Rare book anecdotes from J. H. Slater’s Book Collecting

In Book Collecting ( 1892) J. H. Slater, that doyen of the rare book trade in late nineteenth century England, provides some wonderful anecdotes, the best of which  concerns a certain Mr Day, ‘ a well-known book hunter of the earlier part of the present century’:

‘One day, upon removing some books at the chambers of Sir William Jones, a large spider dropped upon the floor, upon Sir William with some warmth said “ Kill that spider, Day! Kill that spider!”  “ No”, said Mr Day, with that coolness for which he was so conspicuous, “I will not kill that spider, Jones: I do not know if I have a right to do so. Suppose, when you are going into your carriage to Westminster Hall, a superior being, who perhaps may have as much power over you as you have over this insect, should say to his companion, ‘ Kill that lawyer!’ Kill that lawyer!’ How should you like that? I am sure to most people a lawyer is a more noxious insect than a spider.” 

Slater evidently did not suffer fools gladly, and believe me back then, as now, there was a good deal of nonsense talked (and written) by so called bibliophiles. is chock full of Slater’s withering observations on his fellow dealers and collectors, of which one of the most withering can be found in his chapter on the venerable Elzevir Press.

 It seems to be an almost universal belief that all the works issued from the Elzevir press are small in bulk, and various terms, more or less foolish, have been invented by careless or incompetent persons to give expression to this idea. One of them, and perhaps the most hideous of them all, is “ dumpy” twelves. In the first place, works issued from the Elzevir press in 12mo are perfectly symmetrical in shape, and not at all dumpy; and, secondly, many books are in 4to and some even in folio…The amateur must avoid being misled by the poetical effusions which from time to time make their appearance, and which for the most part are written by persons who know nothing whatever of the subject…’

In the days before photocopiers collectors and dealers were obliged to supply missing text in t event of pages in a book being missing or damaged by copying out the missing material from an identical text and inserting it into the correct place in the defective book. The copied material necessarily stands out like a sore thumb and there also may be problems if the copier is inaccurate. Slater prints a fascinating anecdote told by certain Henry Stevens concerning a bet of £4 he had with another American collector named Lenox in which a solution to this crude process was demonstrated:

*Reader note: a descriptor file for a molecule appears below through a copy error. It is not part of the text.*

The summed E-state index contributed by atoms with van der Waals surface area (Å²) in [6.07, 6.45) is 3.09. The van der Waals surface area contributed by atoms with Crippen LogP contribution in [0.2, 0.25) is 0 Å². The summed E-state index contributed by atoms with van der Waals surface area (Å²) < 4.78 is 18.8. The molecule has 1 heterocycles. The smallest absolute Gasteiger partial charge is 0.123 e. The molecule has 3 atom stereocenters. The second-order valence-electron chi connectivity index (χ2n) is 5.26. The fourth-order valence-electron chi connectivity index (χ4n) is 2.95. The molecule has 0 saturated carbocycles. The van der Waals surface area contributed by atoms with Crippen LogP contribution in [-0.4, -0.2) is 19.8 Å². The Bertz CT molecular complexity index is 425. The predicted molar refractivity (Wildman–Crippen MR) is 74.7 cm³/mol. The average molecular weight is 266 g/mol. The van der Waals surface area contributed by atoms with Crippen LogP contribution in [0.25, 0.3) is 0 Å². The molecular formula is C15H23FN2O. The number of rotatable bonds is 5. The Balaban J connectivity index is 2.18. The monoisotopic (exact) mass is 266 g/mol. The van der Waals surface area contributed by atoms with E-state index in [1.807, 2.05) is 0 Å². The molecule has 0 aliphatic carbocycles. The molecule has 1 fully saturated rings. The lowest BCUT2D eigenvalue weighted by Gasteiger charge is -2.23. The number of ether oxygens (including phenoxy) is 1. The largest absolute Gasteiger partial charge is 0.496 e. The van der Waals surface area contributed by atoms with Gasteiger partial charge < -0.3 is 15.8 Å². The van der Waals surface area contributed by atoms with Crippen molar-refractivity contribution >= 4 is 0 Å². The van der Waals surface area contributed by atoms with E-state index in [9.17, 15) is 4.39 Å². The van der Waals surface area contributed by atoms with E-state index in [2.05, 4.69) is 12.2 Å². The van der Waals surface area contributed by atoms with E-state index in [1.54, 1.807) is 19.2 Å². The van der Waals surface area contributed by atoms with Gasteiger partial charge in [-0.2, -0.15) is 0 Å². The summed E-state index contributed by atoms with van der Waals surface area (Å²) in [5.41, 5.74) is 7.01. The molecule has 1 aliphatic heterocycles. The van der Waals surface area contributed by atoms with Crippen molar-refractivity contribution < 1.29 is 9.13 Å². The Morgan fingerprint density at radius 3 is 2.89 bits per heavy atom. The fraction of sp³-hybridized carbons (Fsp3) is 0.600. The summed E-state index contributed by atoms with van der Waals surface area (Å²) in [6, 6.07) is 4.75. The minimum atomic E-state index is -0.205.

I had acquired a fair copy of that gem of rare books, the quarto edition of Hariot’s Briefe and True Report of that New Found Land of Virginea ( London: Feb 1588), wanting four leaves in the body of the book. These I had very skilfully traced by Harris, transferred to stone , printed off on old paper of a perfect match, the book and these leaves sized and coloured alike, and bound in morocco by Bedford. The volume was then sent to Mr Lenox to be examined by him de visu, the price to be £25; but f he could detect the four fac-simile leaves, and would point them out to me  without error , the price was to be reduced to £21. By the first post, after the book was received, he remitted me the 20 guineas, with a list of the fac-similes, but on my informing him that two of his fac-similes were originals, he immediately remitted the four pounds, and acknowledge his defeat. ‘

Nowadays, of course, the bet would be on whether the wrapper on a copy of a modern first edition was original or reproduced by means of a laser jet colour printer!

Incidentally, this aforementioned Harris, in the words of Slater, ‘ was probably the greatest adept at this species of imitation who ever lived, and many important but defective works, now in the British Museum , left his hands, to all appearance, in first-rate order and condition.’ More of this amazing Mr John Harris in a future Jot.

Another Slater anecdote concerns the discovery by a lucky collector  of autographs ‘ at a fishmonger’s shop in Hungerford Market some fifty years ago ‘.

“ Autograph signatures of Godolphin, Sunderland, Ashley, Lauderdale, Ministers of James II, accounts of the Exchequer Office signed by Henry VII and Henry VIII, wardrobe accounts of Queen Anne, secret service accounts marked with the ‘E.G.’ of Nell Gwyn, a treatise on the Eucharist in the boyish hand of Edward VI, and a disquisition on the Order of the Garter, in the scholarly writing of Elizabeth “, all of which , as Mr Rogers Rees narrates, had been included in waste-paper cleared out of Somerset House at £7 a ton.

R. M. Healey

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